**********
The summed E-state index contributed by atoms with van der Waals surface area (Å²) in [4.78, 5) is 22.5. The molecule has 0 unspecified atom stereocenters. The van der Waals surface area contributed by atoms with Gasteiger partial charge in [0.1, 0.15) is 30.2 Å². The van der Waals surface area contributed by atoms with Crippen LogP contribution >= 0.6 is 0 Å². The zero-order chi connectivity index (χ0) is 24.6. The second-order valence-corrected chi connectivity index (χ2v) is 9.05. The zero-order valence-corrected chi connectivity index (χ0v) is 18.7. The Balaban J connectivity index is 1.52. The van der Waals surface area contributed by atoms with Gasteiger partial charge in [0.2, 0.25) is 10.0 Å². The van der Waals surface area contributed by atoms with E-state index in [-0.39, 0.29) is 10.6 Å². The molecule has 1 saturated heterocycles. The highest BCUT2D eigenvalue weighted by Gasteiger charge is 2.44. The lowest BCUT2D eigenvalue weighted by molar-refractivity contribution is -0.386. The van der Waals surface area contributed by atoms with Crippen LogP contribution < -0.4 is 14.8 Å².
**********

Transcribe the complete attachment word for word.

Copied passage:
The summed E-state index contributed by atoms with van der Waals surface area (Å²) in [4.78, 5) is 22.5. The molecule has 0 unspecified atom stereocenters. The van der Waals surface area contributed by atoms with Gasteiger partial charge in [0.1, 0.15) is 30.2 Å². The van der Waals surface area contributed by atoms with Crippen LogP contribution >= 0.6 is 0 Å². The zero-order chi connectivity index (χ0) is 24.6. The second-order valence-corrected chi connectivity index (χ2v) is 9.05. The zero-order valence-corrected chi connectivity index (χ0v) is 18.7. The Balaban J connectivity index is 1.52. The van der Waals surface area contributed by atoms with Gasteiger partial charge in [0.2, 0.25) is 10.0 Å². The van der Waals surface area contributed by atoms with E-state index in [-0.39, 0.29) is 10.6 Å². The molecule has 1 saturated heterocycles. The highest BCUT2D eigenvalue weighted by Gasteiger charge is 2.44. The lowest BCUT2D eigenvalue weighted by molar-refractivity contribution is -0.386. The van der Waals surface area contributed by atoms with Crippen LogP contribution < -0.4 is 14.8 Å².